Though Beyonce and Jay-Z have not yet signed on to helped with Guns for Greatness, William's has gained the support of the Hot 97 radio station, IHOP, and several record labels. The mogul hopes to launch the buyback program on March 23.

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Nicki Minaj, Tracy Chapman Fail To Reach Settlement In Copyright Lawsuit: Report

Tracy Chapman’s copyright infringement lawsuit against Nicki Minaj is moving forward after the two reportedly failed to reach an agreement during a recent court-ordered mediation.

Chapman is accusing Minaj of unlawfully sampling her song “Baby Can I Hold You” for the track “Sorry.” Minaj reportedly confirmed in court documents that the song never made it to her album because Chapman didn't approve the sample, The Blast reports.

According to the website, the battling sides “couldn’t reach a settlement,” and an agreement is not “imminent.”

Chapman sued Minaj in the fall of 2018. Months earlier, Minaj revealed that Queen's release date hinged on Chapman. “So there’s a record on #Queen that features 1of the greatest rappers of all time,” she tweeted at the time. “Had no clue it sampled the legend #TracyChapman - do I keep my date & lose the record? Or do I lose the record & keep my date?” Minaj also pleaded for Chapman to get in contact with her.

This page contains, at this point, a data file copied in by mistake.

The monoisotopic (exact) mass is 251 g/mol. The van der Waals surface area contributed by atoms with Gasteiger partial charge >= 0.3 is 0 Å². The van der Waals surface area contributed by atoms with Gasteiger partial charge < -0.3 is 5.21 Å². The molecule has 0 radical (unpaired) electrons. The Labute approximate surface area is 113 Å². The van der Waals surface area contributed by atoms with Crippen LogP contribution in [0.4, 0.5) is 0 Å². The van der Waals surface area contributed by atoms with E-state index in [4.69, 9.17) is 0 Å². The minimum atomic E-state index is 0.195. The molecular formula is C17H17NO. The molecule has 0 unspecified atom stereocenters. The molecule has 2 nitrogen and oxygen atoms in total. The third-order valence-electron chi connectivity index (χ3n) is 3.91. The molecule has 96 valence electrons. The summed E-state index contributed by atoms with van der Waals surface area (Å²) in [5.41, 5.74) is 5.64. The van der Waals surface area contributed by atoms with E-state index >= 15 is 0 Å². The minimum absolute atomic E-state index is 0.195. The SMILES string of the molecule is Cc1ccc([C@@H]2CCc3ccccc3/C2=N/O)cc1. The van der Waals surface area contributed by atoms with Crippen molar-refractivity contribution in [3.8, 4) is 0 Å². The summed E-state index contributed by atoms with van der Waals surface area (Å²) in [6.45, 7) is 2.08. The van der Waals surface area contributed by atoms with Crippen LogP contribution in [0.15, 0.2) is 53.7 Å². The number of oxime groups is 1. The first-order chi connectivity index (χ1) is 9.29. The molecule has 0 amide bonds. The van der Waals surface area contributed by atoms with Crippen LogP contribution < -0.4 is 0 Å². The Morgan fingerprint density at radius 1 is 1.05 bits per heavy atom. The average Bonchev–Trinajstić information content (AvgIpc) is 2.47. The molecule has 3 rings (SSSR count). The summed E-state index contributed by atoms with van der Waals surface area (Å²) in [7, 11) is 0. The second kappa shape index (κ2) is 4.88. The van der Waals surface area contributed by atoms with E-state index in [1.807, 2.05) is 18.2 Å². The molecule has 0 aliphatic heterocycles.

“Sorry” was never officially released, although  Minaj is accused of leaking the song to Funkmaster Flex who debuted it on his radio show.

The "Megatron" rapper denies committing copyright infringement, and reportedly claimed fair use as her defense. Minaj also allegedly argued that Chapman doesn’t even own the copyright, and is asking for the lawsuit to be dismissed.

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Kevin Winter

Iggy Azalea Calls T.I. A “Misogynist” For Saying She Tarnished His Legacy

T.I.'s apparent moment of candor didn't sit well with Iggy Azalea. The Aussie called her former Grand Hustle boss a “huge misogynists” in response to him saying that she stained his legacy.

“Imagine thinking I was his biggest blunder lmaoooooooooooooo. Tip. Sweetie. We have a whole list for you,” she reportedly wrote in a series of tweets that were later deleted.